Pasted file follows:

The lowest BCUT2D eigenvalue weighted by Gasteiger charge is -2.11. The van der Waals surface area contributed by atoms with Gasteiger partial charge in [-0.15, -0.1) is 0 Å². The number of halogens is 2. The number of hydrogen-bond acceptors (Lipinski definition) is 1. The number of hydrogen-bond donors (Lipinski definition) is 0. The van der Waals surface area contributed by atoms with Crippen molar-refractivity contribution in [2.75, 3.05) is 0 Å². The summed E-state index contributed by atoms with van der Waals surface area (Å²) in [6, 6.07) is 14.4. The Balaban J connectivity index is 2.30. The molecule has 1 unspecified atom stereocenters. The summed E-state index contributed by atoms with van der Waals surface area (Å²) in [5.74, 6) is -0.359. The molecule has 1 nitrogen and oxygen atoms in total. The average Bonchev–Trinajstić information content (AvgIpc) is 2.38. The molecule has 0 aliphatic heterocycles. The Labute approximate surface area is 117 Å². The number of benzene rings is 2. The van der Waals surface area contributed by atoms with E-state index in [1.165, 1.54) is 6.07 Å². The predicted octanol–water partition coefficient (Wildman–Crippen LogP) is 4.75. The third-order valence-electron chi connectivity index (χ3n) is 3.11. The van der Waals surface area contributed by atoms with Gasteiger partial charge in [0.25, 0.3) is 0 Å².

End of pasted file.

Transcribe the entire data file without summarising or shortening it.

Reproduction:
The lowest BCUT2D eigenvalue weighted by Gasteiger charge is -2.11. The van der Waals surface area contributed by atoms with Gasteiger partial charge in [-0.15, -0.1) is 0 Å². The number of halogens is 2. The number of hydrogen-bond acceptors (Lipinski definition) is 1. The number of hydrogen-bond donors (Lipinski definition) is 0. The van der Waals surface area contributed by atoms with Crippen molar-refractivity contribution in [2.75, 3.05) is 0 Å². The summed E-state index contributed by atoms with van der Waals surface area (Å²) in [6, 6.07) is 14.4. The Balaban J connectivity index is 2.30. The molecule has 1 unspecified atom stereocenters. The summed E-state index contributed by atoms with van der Waals surface area (Å²) in [5.74, 6) is -0.359. The molecule has 1 nitrogen and oxygen atoms in total. The average Bonchev–Trinajstić information content (AvgIpc) is 2.38. The molecule has 0 aliphatic heterocycles. The Labute approximate surface area is 117 Å². The number of benzene rings is 2. The van der Waals surface area contributed by atoms with E-state index in [1.165, 1.54) is 6.07 Å². The predicted octanol–water partition coefficient (Wildman–Crippen LogP) is 4.75. The third-order valence-electron chi connectivity index (χ3n) is 3.11. The van der Waals surface area contributed by atoms with Gasteiger partial charge in [0.25, 0.3) is 0 Å².